Council leader admits retail must 'shrink' in Falkirk town centre if it is to survive long term
The leader of Falkirk Council says moves are already in place which will change the town’s high street for the better.
Responding to calls from independent national “think tank” Social Market Foundation (SMF) to convert empty High Street shopping units into new homes to offset the “inevitable” decline of the town centre, Councillor Cecil Meiklejohn said the local authority was already two years down the line of trying to do just that.
She added: “The vision and the aspiration set out in the Executive report of August 3, 2018 still holds true and we are still committed to it. There is a clear recognition people’s shopping habits have changed, perhaps more so as a result of the impacts of the recent pandemic.
“There is little demand for large retail space and, as a result, we have to look to re-purpose our town centre. There is a need to shrink the current retail space and offer a range of different types of activities that will revitalise our town centre.
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“This will include looking at increasing the number of people living within our town centre, as well as a civic and town hall facility which will act as a catalyst in creating a town centre that can offer a diverse range of activities to attract local people and visitors.”
Earlier this month Karim Virani, director of Callender Square owners Cygnet Properties and Leisure, said he was concerned about the fate of the town centre.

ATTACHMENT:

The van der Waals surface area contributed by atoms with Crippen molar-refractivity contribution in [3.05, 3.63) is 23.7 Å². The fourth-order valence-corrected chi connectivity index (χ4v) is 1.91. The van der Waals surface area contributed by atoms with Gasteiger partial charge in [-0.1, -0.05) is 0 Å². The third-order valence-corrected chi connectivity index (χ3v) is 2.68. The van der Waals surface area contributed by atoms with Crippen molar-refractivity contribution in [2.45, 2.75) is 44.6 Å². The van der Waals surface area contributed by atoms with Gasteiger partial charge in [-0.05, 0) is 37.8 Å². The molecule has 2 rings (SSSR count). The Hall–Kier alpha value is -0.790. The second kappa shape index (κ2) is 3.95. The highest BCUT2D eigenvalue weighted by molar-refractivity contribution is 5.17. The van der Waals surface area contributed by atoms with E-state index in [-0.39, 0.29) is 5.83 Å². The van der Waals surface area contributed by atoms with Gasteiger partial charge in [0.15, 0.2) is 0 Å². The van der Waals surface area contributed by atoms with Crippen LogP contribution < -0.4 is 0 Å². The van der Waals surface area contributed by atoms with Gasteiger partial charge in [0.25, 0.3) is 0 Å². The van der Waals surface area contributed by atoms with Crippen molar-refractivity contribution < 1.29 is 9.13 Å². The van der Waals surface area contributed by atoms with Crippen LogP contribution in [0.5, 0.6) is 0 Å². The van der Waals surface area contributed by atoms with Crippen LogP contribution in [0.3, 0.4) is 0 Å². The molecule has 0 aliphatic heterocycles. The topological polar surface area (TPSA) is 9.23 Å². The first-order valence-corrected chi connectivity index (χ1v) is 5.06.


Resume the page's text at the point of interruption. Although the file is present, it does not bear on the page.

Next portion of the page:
He said: “We are struggling because the town centre does not have the footfall to sustain the present scale of retail space. Falkirk Council has been talking about an intervention, placing some kind of new HQ and arts complex in the town centre for years, and we feel that now is the time for urgent action.
“The High Street needs investment and the people involved need a confidence boost.”
Councillor Meiklejohn admitted the COVID-19 pandemic had been a blow to plans to bring the much talked about new headquarters and arts facility to the town centre.
She said: “There is the need to take stock at this time and look at the impacts of COVID 19 and we are currently in the process of doing that in relation to the HQ and Arts Centre proposals, but we clearly recognise the urgent need for investment in the town in order to sustain and stimulate our local economy.”
According to a new report from SMF the decline of traditional high street shopping in Falkirk and throughout the UK is inevitable, meaning people should focus less on slowing that decline and instead concentrate on supporting new and more beneficial uses for town-centre sites.
A major programme of converting retail units for residential use could allow the creation of 800,000 new homes, the SMF report, entitled A New Life for the High Street, states.
The report also says many of those homes should be built by local councils and other public bodies in a major expansion of social housing.
An SMF spokesperson said: “Trying to prop up high street retailers facing long-term decline is not an act of kindness to workers or towns. It just postpones the inevitable and wastes opportunities to develop new policies to help workers and towns embrace the future.
“Nothing can stop the demise of traditional high street shopping so it would be better for politicians to support the next chapter in the story of the high street, with hundreds of thousands of new homes that bring new life to our urban centres.”
Falkirk Council unveiled its own vision for the town centre back in 2018.
It stated: “The town centre and the headquarters project development should be taken forward as a partnership venture, combining investment from a range of partners and invigorating the town centre with a new sense of purpose.
“The way people shop has changed significantly and there is not the same demand for retail space in the centre as in previous years. The approach proposed is to take action that is about more than regeneration, it should revitalise the town centre, aiming to create a vibrant, healthy and sustainable town centre with benefits for the whole community.